Researchers gave the world's most popular search engines an IQ test.
Search engines can solve math equations in seconds, serve up volumes of info on nearly any subject, and translate text into hundreds of different languages. Having indexed the world's knowledge and all, Google comes off like a big smartypants. But how intelligent is it, really?
To answer this question, researchers at Beijing Jiaotong University made some of the web's most popular search engines, including Google, Bing, and Baidu and So in China, take an IQ test with a set of questions designed to gauge their knowledge. Then, they gave the same test to a bunch of kids aged 6 to 18 and compared the results. As it turns out, the internet's "smartest" search engine, So, is only about half as smart as a six-year-old.
The experimental study, published in Procedia Computer Science, set out to build a metric by which we can measure the internet's intelligence as it develops. Recently, major search players like Google and Baidu have begun developing deep learning neural networks—complex computer algorithms that "teach" themselves to recognize meaning and concepts—to parse user-submitted images and queries.
These advancements in machine intelligence have some people, like Nick Bostrom and his colleagues at the Future of Humanity Institute, worried. Others, like Selmer Bringsjord and David Ferrucci—the guy who developed Watson for IBM—aren't so sure that we're headed towards a Terminator-esque robot apocalypse any time soon, if ever. For the researchers behind the study in question, these breakthroughs are an invitation to see how search engines are stacking up to human intelligence.
Inspired by the human version of IQ testing, which runs participants through a gauntlet of questions meant to test their knowledge and cognitive skills, the researchers designed a base set of questions for search engines. To test for common knowledge, for example, they asked for the name of the longest river in the world. To gauge creative knowledge, the search engines were asked to associate concepts—birds are to the sky, as fish are to what?—and tell a story with a given set of words.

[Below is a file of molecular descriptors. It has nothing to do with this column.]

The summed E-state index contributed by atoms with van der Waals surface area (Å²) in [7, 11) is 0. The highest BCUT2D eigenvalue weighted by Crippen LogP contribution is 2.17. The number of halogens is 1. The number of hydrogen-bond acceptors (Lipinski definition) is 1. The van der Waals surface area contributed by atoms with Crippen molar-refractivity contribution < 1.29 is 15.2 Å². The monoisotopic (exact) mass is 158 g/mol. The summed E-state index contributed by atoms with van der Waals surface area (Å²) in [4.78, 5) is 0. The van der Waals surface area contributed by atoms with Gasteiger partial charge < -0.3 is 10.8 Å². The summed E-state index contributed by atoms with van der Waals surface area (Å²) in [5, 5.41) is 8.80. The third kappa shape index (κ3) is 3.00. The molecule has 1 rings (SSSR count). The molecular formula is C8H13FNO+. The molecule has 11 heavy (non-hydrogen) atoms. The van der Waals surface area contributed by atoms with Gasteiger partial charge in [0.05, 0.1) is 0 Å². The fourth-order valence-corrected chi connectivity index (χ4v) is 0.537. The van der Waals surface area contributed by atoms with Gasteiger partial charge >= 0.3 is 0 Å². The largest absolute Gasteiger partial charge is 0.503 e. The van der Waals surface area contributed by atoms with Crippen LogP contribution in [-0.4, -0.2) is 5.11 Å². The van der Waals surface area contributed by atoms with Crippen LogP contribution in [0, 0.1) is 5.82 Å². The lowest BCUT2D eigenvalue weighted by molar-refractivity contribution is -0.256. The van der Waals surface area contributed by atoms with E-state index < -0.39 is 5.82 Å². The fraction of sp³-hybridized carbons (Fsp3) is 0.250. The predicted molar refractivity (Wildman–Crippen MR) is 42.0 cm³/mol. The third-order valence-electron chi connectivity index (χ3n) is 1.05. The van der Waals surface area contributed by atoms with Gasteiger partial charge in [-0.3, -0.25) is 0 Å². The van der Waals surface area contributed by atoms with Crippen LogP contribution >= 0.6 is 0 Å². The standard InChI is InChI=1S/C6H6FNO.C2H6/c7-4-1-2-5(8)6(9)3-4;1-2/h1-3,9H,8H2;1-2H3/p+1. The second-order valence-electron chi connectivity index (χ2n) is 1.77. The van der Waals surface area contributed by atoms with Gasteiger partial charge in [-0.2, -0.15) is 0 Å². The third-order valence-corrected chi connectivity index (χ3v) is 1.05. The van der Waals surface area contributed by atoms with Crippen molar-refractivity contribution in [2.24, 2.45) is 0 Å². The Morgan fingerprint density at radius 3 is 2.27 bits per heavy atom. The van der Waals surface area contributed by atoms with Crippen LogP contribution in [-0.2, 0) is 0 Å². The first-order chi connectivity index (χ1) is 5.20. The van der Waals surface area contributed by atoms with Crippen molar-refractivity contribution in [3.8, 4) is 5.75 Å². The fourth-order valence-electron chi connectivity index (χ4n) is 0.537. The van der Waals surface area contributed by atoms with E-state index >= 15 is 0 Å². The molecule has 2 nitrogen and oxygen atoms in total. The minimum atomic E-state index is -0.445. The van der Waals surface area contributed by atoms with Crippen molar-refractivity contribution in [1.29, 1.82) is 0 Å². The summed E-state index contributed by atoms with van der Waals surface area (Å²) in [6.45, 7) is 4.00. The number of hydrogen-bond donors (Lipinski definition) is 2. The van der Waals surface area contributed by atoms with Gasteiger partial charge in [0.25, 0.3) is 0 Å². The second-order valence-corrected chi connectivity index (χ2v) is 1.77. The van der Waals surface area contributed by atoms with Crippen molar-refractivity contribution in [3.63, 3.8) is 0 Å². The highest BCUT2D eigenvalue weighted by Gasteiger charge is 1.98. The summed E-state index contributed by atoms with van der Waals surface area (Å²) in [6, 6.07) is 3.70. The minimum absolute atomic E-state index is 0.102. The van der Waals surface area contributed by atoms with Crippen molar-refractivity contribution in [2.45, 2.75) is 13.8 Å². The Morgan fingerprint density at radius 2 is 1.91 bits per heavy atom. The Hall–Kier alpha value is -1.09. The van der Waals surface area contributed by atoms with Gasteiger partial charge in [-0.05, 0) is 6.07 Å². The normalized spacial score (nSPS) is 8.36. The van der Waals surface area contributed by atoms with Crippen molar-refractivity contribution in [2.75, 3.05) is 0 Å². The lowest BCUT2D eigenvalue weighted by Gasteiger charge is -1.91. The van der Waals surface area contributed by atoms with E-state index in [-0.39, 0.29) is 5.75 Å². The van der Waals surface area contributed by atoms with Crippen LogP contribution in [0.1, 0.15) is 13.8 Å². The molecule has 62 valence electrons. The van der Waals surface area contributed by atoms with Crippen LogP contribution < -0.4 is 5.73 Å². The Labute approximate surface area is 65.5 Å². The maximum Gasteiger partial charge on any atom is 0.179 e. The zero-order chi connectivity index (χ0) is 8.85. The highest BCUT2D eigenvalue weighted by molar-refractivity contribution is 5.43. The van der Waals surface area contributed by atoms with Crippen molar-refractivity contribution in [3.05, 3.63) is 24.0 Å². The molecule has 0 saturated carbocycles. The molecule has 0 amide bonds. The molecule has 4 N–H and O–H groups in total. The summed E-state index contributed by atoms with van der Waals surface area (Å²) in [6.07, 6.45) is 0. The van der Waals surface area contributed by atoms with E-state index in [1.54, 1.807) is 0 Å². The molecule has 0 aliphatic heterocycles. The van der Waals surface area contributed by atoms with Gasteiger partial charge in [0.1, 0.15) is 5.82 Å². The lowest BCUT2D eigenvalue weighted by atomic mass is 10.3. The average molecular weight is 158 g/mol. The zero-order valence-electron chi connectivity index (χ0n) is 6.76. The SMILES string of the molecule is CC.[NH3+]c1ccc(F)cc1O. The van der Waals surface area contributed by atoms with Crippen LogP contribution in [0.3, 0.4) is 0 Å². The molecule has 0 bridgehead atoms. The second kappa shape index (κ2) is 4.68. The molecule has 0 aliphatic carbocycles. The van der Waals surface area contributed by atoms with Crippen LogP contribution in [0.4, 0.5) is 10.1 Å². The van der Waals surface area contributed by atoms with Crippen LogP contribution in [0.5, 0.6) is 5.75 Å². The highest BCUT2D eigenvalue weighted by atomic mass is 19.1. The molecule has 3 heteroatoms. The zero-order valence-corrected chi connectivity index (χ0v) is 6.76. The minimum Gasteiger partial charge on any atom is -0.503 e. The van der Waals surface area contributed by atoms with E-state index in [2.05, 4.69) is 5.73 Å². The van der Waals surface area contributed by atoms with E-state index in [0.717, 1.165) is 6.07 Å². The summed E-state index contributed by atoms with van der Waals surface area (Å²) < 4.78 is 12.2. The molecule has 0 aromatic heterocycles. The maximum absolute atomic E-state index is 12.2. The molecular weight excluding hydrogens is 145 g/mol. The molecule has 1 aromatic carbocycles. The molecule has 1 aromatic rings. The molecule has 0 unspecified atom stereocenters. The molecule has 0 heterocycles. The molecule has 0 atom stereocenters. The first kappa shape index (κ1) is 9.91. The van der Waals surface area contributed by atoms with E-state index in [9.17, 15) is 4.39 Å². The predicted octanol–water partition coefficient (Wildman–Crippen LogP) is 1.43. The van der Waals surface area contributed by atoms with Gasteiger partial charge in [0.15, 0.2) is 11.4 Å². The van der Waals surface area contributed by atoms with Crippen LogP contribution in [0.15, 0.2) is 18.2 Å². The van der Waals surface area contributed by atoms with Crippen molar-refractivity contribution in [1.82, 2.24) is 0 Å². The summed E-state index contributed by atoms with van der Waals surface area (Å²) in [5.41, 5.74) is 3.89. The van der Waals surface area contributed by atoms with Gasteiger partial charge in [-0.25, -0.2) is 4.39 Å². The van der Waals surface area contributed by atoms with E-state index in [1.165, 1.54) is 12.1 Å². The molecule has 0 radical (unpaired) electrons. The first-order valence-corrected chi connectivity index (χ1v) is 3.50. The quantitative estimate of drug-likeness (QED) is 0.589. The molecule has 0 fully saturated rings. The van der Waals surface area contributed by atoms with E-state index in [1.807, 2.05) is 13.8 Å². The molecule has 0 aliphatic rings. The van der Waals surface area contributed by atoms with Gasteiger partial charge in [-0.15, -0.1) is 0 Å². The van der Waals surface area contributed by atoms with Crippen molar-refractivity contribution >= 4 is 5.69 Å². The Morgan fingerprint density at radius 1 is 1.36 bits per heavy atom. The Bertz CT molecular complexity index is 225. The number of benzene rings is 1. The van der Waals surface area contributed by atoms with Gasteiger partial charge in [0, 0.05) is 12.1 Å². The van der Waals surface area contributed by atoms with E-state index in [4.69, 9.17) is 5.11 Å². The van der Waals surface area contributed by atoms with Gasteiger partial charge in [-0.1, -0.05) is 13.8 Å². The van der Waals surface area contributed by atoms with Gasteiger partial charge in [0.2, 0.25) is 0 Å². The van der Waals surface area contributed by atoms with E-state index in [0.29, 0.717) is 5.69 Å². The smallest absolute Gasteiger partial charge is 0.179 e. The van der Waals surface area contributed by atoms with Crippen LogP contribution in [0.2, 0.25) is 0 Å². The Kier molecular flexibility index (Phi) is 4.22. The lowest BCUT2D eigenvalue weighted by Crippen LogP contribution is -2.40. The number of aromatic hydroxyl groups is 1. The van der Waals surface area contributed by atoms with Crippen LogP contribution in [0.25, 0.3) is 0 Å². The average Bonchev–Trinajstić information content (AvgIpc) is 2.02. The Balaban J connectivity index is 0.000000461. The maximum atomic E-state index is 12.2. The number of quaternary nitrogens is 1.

The test isn't at all perfect. Parts contained assumptions that disadvantaged some search engines compared to others; in one instance, So was the only engine to score on the sound input test because it was the only one with the ability to detect sound. Hardly fair. Creative questions were also weighted more heavily than ones that dealt with knowledge retrieval, so it's not too surprising that none of the machines tested much higher than a grade school intelligence level.
In the end, none of the search engines outperformed any of the kids who took the test. So, the "smartest" of the bunch, according to the test, only managed to attain an IQ score of 25. The average score for the 6-year-old test bracket was 55.5. Though the search engines beat the kids in knowledge retrieval categories, they bombed the creative ones.
At the end of the day, it's a silly little experiment. But it's yet another reminder that artificial intelligence that's actually par with that of humans—which includes the ability to be creative—is likely a long way away.